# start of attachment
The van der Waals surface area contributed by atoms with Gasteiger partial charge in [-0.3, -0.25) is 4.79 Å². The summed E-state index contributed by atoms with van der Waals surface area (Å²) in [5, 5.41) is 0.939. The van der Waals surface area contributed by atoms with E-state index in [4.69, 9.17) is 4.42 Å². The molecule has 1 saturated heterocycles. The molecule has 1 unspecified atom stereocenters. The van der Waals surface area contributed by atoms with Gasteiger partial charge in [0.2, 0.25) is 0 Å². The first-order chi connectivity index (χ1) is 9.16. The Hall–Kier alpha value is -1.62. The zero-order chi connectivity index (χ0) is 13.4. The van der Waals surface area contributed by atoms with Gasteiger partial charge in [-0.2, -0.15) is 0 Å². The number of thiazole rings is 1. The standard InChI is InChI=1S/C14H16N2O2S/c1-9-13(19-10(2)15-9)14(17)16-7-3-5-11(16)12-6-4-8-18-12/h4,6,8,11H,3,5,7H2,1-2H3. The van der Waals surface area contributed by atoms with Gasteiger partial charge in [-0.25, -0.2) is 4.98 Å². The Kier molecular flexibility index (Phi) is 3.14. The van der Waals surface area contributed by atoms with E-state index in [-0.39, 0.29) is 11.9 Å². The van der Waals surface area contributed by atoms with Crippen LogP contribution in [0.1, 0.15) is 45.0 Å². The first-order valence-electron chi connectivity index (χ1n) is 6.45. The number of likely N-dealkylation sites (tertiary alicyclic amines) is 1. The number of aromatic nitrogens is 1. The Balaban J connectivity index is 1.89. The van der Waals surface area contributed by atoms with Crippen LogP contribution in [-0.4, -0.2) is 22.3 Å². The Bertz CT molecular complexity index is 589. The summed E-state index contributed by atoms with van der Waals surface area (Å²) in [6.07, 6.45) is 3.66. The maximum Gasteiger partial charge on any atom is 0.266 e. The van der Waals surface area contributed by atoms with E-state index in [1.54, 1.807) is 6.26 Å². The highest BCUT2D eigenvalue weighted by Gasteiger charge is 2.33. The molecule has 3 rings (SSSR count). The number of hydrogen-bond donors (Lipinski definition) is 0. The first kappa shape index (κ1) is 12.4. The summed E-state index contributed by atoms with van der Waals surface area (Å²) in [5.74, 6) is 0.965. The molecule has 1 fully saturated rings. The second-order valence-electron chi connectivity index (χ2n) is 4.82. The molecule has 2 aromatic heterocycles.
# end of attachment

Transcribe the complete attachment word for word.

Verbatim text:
The van der Waals surface area contributed by atoms with Gasteiger partial charge in [-0.3, -0.25) is 4.79 Å². The summed E-state index contributed by atoms with van der Waals surface area (Å²) in [5, 5.41) is 0.939. The van der Waals surface area contributed by atoms with E-state index in [4.69, 9.17) is 4.42 Å². The molecule has 1 saturated heterocycles. The molecule has 1 unspecified atom stereocenters. The van der Waals surface area contributed by atoms with Gasteiger partial charge in [0.2, 0.25) is 0 Å². The first-order chi connectivity index (χ1) is 9.16. The Hall–Kier alpha value is -1.62. The zero-order chi connectivity index (χ0) is 13.4. The van der Waals surface area contributed by atoms with Gasteiger partial charge in [-0.2, -0.15) is 0 Å². The number of thiazole rings is 1. The standard InChI is InChI=1S/C14H16N2O2S/c1-9-13(19-10(2)15-9)14(17)16-7-3-5-11(16)12-6-4-8-18-12/h4,6,8,11H,3,5,7H2,1-2H3. The van der Waals surface area contributed by atoms with Gasteiger partial charge in [-0.25, -0.2) is 4.98 Å². The Kier molecular flexibility index (Phi) is 3.14. The van der Waals surface area contributed by atoms with E-state index in [-0.39, 0.29) is 11.9 Å². The van der Waals surface area contributed by atoms with Crippen LogP contribution in [0.1, 0.15) is 45.0 Å². The first-order valence-electron chi connectivity index (χ1n) is 6.45. The number of likely N-dealkylation sites (tertiary alicyclic amines) is 1. The number of aromatic nitrogens is 1. The Balaban J connectivity index is 1.89. The van der Waals surface area contributed by atoms with Crippen LogP contribution in [-0.4, -0.2) is 22.3 Å². The Bertz CT molecular complexity index is 589. The summed E-state index contributed by atoms with van der Waals surface area (Å²) in [6.07, 6.45) is 3.66. The maximum Gasteiger partial charge on any atom is 0.266 e. The van der Waals surface area contributed by atoms with E-state index in [1.54, 1.807) is 6.26 Å². The highest BCUT2D eigenvalue weighted by Gasteiger charge is 2.33. The molecule has 3 rings (SSSR count). The number of hydrogen-bond donors (Lipinski definition) is 0. The first kappa shape index (κ1) is 12.4. The summed E-state index contributed by atoms with van der Waals surface area (Å²) in [5.74, 6) is 0.965. The molecule has 1 fully saturated rings. The second-order valence-electron chi connectivity index (χ2n) is 4.82. The molecule has 2 aromatic heterocycles.